Dead Battery - 2005 Mercedes-Benz CL65 AMG Long-Term Road Test Member, Administrator, Moderator Posts: 10,315
edited December 2014 in Mercedes-Benz
imageDead Battery - 2005 Mercedes-Benz CL65 AMG Long-Term Road Test

This morning our long-term 2005 Mercedes CL65 AMG had a dead battery.

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  • emajoremajor Member Posts: 332
    edited December 2014
    Oh, it's the car's fault all right. It's just reminding you of what it is like to have it dead on the driveway. Preparing you for the inevitable variety of problems that no battery charge can rectify.

    Incidentally, what is it with Edmunds editors now hyperlinking the hotel websites where they are wined and dined at manufacturer's expense for their jobs? Is Edmunds getting a kickback from the hotels or is this an underhanded way of bragging about the perks of being an automotive journalist?
  • allthingshondaallthingshonda Member Posts: 878
    On my Acura and my girl's Hyundai even if the switch is in the "On" position and not "Auto" they still have Auto Off capability and turn off after 30 seconds.
  • desmoliciousdesmolicious Member Posts: 671
    That red Vette looks better than the green one they had.
  • mercedesfanmercedesfan Member Posts: 365
    Scott, I still don't understand how you left them on. Turning the car off and leaving the headlights on results in a whole lot of loud chiming from the instrument panel.


    Most Japanese cars are that way, but you will never find a European car with that. There are parking situations in European driving codes (particularly German) where your headlights and or side-lights need to be left on if a car is momentarily stopped. I have also personally found times where I want the headlights on, but not the car running (locking up a Tahoe cabin at night so you want illumination, but the car is up the drive so you don't want it left unattended). I actually like that with German and American cars you get the option.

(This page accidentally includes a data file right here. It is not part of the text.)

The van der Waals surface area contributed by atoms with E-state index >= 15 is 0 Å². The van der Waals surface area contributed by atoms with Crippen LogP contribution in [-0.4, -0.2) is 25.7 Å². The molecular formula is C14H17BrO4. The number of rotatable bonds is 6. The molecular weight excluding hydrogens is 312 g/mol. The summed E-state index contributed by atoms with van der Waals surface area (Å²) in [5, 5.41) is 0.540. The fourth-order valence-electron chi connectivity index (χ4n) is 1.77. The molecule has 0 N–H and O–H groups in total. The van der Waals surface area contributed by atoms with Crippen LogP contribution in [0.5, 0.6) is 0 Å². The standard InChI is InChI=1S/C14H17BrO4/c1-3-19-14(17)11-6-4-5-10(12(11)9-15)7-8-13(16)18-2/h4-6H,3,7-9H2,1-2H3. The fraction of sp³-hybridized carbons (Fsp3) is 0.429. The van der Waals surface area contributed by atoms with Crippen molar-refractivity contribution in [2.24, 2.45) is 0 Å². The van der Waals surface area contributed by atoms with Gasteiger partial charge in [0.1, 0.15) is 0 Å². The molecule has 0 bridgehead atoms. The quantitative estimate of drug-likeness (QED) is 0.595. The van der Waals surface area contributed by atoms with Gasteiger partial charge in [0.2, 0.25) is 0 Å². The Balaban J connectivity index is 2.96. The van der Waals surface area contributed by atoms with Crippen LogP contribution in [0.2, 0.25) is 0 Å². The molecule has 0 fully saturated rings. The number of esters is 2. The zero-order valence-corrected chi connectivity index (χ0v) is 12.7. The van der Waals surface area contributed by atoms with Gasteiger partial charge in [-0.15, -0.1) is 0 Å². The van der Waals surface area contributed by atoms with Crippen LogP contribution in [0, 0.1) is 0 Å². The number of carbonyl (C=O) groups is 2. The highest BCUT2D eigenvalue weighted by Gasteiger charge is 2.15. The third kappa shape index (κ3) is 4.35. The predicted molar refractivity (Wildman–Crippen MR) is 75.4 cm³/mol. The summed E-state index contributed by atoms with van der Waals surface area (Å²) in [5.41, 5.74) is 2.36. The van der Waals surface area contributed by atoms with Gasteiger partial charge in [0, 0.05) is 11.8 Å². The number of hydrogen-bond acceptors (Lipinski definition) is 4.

• kirkhilles1kirkhilles1 Member Posts: 863
    I guess it must be an option on a $200k to have the lights shutoff automatically before the battery is dead. Are there legitimate situations where you need to have you lights on for hours without the car running? I couldn't imagine there is. That'd be very hard on the alternator.
  • allthingshondaallthingshonda Member Posts: 878
    edited December 2014

    The auto off timer can be extended if you need to leave the lights on. Turning the ignition off then turning the lights off and back on will extend the auto off time from 30 seconds to 10 minutes. Plenty of time to lock up the cabin. And I know that most GM cars have a battery saver feature that will automatically turn off electrical accessories (radio, lights etc) if the battery is drained below a certain point.
  • mercedesfanmercedesfan Member Posts: 365

    Now see, that GM feature makes a lot of sense! Honda's still doesn't. The car shouldn't be determining how long the lights are on unless it is creating an issue for the battery. Just different philosophies. Generally, I disagree with the Japanese automaker philosophy that the driver is always a moron and needs to be protected from themselves.
  • quadricyclequadricycle Member Posts: 827

    Generally, I disagree with the Japanese automaker philosophy that the driver is always a moron and needs to be protected from themselves.

    I feel the same way. It's far more accurate to say that the driver is quite often a moron.

    On a more serious note, I do get frustrated by what sometimes seems to be overbearing safeguards, but sit outside a parking lot sometime and you'll see so many people distracted as they get in or out that it does become hard to argue against such a philosophy.
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